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Book extract: Assimilation by Sophie Buchaillard

07 Apr 2024 4 minute read
Assimilation by Sophie Buchaillard is published by Honno

We are pleased to publish an extract from Assimilation, the second novel by Penarth-based Sophie Buchaillard.

It’s ‘one family’s story set against the backdrop of some of the biggest political and humanitarian events of the century. A tale of unravelling family secrets, belonging, betrayal and inherited trauma, transporting readers in time and place through one family’s history and struggle.

‘Charlotte, young and fiercely independent, desperately needs to escape the confines of her mother, Marianne’s expectations and a dreadful trauma. She leaves France and arrives in Wales, hoping to find peace and somewhere to rebuild her life.’


The market presented a wide stretch of polychromic spreads hoarding mounds of fleshy vegetables, bright kumquats, and spiky lychees.

Farmers stood amongst the monticules, dressed in varied 9 hand-dyed traditional wears, ornate with intricate jewelleries, signifiers of the many tribes from central Vietnam, Laos, and Cambodia who came to Hanoi to sell their products, and had done so long before this part of the world came to be known as Indochina.

The market was the only place where Hue sometimes forgot the presence of the French. Their beige costumes and floppy hats seemed countless miles from here.

Walking from stand to stand, she collected the items Madame had listed in her neat handwriting: citrus fruits for the sauce, leafy greens to accompany the canard à l’orange Madame had planned for her daughter’s eighth birthday.

Hue thought that Helene would have preferred caramelised pork ribs and rice eaten in the kitchen amongst the indigenous help, so sticky it could only be eaten with fingers, teeth working their way around the bone, tongue licking at the toffee-coloured glaze.

Madame disapproved of course, but the thought made Hue salivate. As she left the market, the weight of her basket made her walk lopsided. Damn canard à l’orange, she thought.

Nearing the house, she heard incessant barking and loud exclamations, the words indistinguishable, so that she couldn’t tell who was shouting.

Past the street corner, she saw a gathering mass, men dressed in light colours coming down from the surrounding houses, men dressed in black appearing from tendered gardens, all with their backs turned, fixated on a small brown form curled at the foot of the mansion’s steps.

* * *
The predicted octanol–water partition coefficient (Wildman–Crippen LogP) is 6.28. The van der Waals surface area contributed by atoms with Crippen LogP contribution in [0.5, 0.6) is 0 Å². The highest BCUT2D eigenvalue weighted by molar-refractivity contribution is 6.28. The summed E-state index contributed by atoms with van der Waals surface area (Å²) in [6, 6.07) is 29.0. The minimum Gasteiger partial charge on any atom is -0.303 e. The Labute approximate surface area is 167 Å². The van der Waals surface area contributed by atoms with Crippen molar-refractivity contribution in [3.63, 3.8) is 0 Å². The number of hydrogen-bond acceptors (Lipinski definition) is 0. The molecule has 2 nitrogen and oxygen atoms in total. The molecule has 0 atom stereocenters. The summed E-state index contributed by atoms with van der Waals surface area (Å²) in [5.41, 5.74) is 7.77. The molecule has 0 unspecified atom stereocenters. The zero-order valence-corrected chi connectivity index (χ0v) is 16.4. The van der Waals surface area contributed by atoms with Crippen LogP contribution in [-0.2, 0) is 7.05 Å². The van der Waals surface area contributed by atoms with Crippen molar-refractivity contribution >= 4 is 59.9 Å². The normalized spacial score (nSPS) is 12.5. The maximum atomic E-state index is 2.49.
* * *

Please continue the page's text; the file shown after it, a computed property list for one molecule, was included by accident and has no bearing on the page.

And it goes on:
First, Hue noticed the hunting party rallied around Monsieur. Then she saw the turbaned attendant struggling to hold back the crazed dogs. Monsieur raised a hand, commanding silence. The noise died down.

“What is it?” someone asked from the crowd.

“A dog?” someone else hazarded.

Monsieur stepped forward and crouched near what appeared to be a mound of thick fur. What have they killed now, Hue wondered?

Monsieur placed his hand on the pelt and Hue registered a ripple, immediately met by the mounting growl of Monsieur’s dogs.

“Take them away,” Monsieur ordered, gesturing in the direction of the turbaned attendant. And then, to the crowd, “This here is a bear cub.”

He paused, waiting for the murmur carried through the assembly of men to die down. Hue watched as his hand started stroking the animal.

There was a shudder, then a little round ear fluttered. Poking his nose up, the miniature bear scanned the air. Monsieur continued to soothe the cub until it unfolded itself, causing the crowd to take a collective intake of breath.

The bear sat like a contented Buddha, front paws resting on a rounded belly, observing Monsieur with interest. No taller than Helene, the cub’s movements were clumsy, eliciting laughter from the observers.

Questions were asked. Monsieur explained that the hunting party had killed the mother bear. It was a terrible tragedy, he added.

“The men found the cub afterwards.” He pointed at the dogs. “They were making such a racket. The poor cub had a fright.”

“What will you do with him?” someone asked.

“We have the space. We will take care of this unfortuné.”

Nobody thought to question Monsieur, and after a while, the men just dispersed.

Assimilation by Sophie Buchaillard is published by Honno. It is available from all good bookshops.

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